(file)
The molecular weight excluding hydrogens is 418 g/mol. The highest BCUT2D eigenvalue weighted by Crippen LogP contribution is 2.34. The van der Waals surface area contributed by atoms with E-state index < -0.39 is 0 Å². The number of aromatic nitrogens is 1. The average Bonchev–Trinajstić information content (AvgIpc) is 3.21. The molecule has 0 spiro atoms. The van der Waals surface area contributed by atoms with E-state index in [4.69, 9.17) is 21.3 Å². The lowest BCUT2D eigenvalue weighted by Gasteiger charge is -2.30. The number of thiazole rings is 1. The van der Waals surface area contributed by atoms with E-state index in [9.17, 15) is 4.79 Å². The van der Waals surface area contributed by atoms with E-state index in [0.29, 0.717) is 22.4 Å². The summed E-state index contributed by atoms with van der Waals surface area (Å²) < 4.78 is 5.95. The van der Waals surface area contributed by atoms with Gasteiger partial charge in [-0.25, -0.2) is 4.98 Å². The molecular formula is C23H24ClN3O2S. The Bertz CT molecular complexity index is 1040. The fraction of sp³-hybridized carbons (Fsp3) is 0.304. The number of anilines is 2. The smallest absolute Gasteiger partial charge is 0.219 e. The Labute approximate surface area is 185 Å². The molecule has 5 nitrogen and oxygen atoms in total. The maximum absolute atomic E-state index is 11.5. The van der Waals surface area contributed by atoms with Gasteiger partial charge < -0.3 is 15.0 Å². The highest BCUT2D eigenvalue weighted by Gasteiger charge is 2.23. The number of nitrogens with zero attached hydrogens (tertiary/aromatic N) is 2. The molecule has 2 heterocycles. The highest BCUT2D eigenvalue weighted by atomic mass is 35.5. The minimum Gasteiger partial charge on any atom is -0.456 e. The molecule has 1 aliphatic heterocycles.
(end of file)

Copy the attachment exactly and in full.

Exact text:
The molecular weight excluding hydrogens is 418 g/mol. The highest BCUT2D eigenvalue weighted by Crippen LogP contribution is 2.34. The van der Waals surface area contributed by atoms with E-state index < -0.39 is 0 Å². The number of aromatic nitrogens is 1. The average Bonchev–Trinajstić information content (AvgIpc) is 3.21. The molecule has 0 spiro atoms. The van der Waals surface area contributed by atoms with E-state index in [4.69, 9.17) is 21.3 Å². The lowest BCUT2D eigenvalue weighted by Gasteiger charge is -2.30. The number of thiazole rings is 1. The van der Waals surface area contributed by atoms with E-state index in [9.17, 15) is 4.79 Å². The van der Waals surface area contributed by atoms with E-state index in [0.29, 0.717) is 22.4 Å². The summed E-state index contributed by atoms with van der Waals surface area (Å²) < 4.78 is 5.95. The van der Waals surface area contributed by atoms with Gasteiger partial charge in [-0.25, -0.2) is 4.98 Å². The molecular formula is C23H24ClN3O2S. The Bertz CT molecular complexity index is 1040. The fraction of sp³-hybridized carbons (Fsp3) is 0.304. The number of anilines is 2. The smallest absolute Gasteiger partial charge is 0.219 e. The Labute approximate surface area is 185 Å². The molecule has 5 nitrogen and oxygen atoms in total. The maximum absolute atomic E-state index is 11.5. The van der Waals surface area contributed by atoms with Gasteiger partial charge < -0.3 is 15.0 Å². The highest BCUT2D eigenvalue weighted by Gasteiger charge is 2.23. The number of nitrogens with zero attached hydrogens (tertiary/aromatic N) is 2. The molecule has 2 heterocycles. The highest BCUT2D eigenvalue weighted by atomic mass is 35.5. The minimum Gasteiger partial charge on any atom is -0.456 e. The molecule has 1 aliphatic heterocycles.